Back at the congress center we met with Lord Stephen Carter from Alcatel-Lucent where we got to share what we did with him and also spoke about the power of media and how it is important to spread the right kind of news.

A session with Lorenzo Mendoza ensued and was probably my favorite part of the entire day. Being the man that he is, Mr. Mendoza to me epitomizes modesty, dedication and passion. More than an hour’s conversation covered everything from grassroots activities, gender equality to how we need to keep the passion burning inside of us even though we might change our convictions over the course of our lives.

And the evening, what can I say about it? An epic speech by former President Bill Clinton where he moved audiences with his words and thoughts and left many people thinking much afterward. Oooooh.. I got to shake hands with him and take a picture which was completely destroyed because of another fan taking a snap at the same time.

At dinner we had a discussion about Role Models of the 21st Century where we tried to distinguish between leaders and role models and discussed what an ideal role model would be.

In sum today was a mixed bag of emotions and left me with so much hope for the days to come.

Check out my blog on the washington post @http://voices.washingtonpost.com/davos-changemakers/2011/01/of_handshakes_happiness_and_ho.html

Conservation, culture and conversations

Day 4, 28.1.2011

This slideshow requires JavaScript.

I overslept today to find myself skipping a breakfast session, but that’s only because I have no memory of my director waking me up, which she says she did. So we all go to the Congress Center on what might have been the chilliest morning of the forum so far. We went to a session on health with Bill and Melinda Gates and Bono, three people I have been dying to meet. It covered a number of key health topics, followed by Bill Gates donating about $100 million towards the cause of fighting polio.

We immediately run to the social entrepreneurs corner to find Katherine Garett-Cox, the chief executive of Alliance Trust Plc. The best part of all the meet-the-leader sessions is that we get to sit down and talk to all these wonderful entrepreneurs — many who have had humble beginnings, some who even got into business by accident and today run very successful enterprises. It is just a great feeling to have a one-to-one conversation with them to find out more about what drives them. Most of their stories are very inspiring, and it’s awesome to meet women entrepreneurs like Katherine.

I spent much of my time after that reading up for one of my speaking roles. I was a panelist in a session called “Art and the Natural World,” which basically focused on how artists can bring about change towards conservation. I found it absolutely ridiculous doing so much research for my speech, because I realized I did not need it. I had to talk about 10 paintings on environmental conservation that I held closest to my heart. The session had Silas Birtwistle and Greg Stone. We spoke about the connection between art and the natural world and had a question-and-answer question when the audience could ask us more about our work or our environmental initiatives.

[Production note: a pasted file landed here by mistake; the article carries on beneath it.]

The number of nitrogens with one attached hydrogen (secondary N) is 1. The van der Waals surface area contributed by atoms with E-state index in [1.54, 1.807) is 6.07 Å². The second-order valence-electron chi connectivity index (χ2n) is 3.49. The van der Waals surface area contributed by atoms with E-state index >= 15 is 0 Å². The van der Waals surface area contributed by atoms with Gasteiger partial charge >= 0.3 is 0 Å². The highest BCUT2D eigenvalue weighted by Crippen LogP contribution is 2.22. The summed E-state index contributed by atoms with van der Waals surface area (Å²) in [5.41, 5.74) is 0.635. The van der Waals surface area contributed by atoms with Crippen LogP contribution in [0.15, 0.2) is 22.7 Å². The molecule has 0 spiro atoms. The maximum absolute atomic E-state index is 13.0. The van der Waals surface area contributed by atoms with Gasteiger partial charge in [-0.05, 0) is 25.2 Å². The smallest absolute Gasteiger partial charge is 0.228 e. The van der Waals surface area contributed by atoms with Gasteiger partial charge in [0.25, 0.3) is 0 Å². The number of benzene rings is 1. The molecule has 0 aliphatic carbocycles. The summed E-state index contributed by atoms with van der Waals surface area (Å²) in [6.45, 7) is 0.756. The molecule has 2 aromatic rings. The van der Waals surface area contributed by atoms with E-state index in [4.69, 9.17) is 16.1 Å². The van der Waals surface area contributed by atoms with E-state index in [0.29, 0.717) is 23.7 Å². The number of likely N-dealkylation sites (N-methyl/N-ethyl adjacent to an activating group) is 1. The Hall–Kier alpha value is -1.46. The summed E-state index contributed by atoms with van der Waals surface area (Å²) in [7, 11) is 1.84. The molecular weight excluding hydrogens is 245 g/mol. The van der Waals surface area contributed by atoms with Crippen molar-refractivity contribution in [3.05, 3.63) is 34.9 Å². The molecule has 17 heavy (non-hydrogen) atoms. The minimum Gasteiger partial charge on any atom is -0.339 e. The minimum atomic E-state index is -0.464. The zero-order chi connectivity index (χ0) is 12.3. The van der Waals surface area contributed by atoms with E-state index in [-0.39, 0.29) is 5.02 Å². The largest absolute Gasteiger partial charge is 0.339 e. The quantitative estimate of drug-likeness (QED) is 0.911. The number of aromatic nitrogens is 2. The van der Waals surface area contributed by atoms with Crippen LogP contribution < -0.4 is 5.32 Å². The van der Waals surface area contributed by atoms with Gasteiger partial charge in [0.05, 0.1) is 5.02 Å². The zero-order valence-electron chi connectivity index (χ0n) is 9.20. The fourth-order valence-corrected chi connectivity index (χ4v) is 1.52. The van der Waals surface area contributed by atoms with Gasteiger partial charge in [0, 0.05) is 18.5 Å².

This was followed by dinner. I was one of the many discussion leaders at this Cultural Leaders dinner. What was so unique about this dinner is that it was in a very different format. We “speed dated” — all the discussion leaders shifted from one table to another after each course. I had the pleasure and honor of meeting Mr. Romero Britto, a Brazilian artist, and many other leaders like Platon. We discussed the role of arts and culture in improving local communities and society as a whole. We also spoke about old artists and the impact they had and still have, and how today’s artists are completely different.

It was amazing to just sit and listen to so many views that were at the table. Some of the aspects I agreed with, some I didn’t, and some I didn’t have a clue about. However, I think arts and culture form an integral part of our world.

Check out my blog on the washington post @http://voices.washingtonpost.com/davos-changemakers/2011/01/conservation_culture_and_conve.html

A day in the life of a Refugee.

Day 2, Davos Klosters- 26.1.2011

This slideshow requires JavaScript.

A day that will remain etched in my memory in times to come. There was so much about today that made it special. So we woke up really early and set off on a freezing walk through knee-deep snow to the UNHCR Refugee run. Well, contrary to our understanding it had nothing to do with running. It was a 25-minute simulation that put us through a hair-raising experience to help better the understanding of what refugees go through and it gave me a whole new perspective about the situation. First we were put into pitch dark tents with soldiers patrolling and we had to keep our heads down all the time. I was given the identity of a married woman with four children and the only possession I had was some jewelery and I had to flee with what I had. We came from a community where the women wore head scarves and didn’t talk to men who were not immediate family. Through the entire process we were put in a camp where we learned about land mines and I also had to trade my watch for a glass of water and a piece of bread, which was subsequently stolen by a fellow tent-mate. The final part that left me shocked was when three young women, including me, were robbed of our identities and in danger of being sold. It made me realize the realities of life and I felt that I was an extremely lucky to be just the way I am.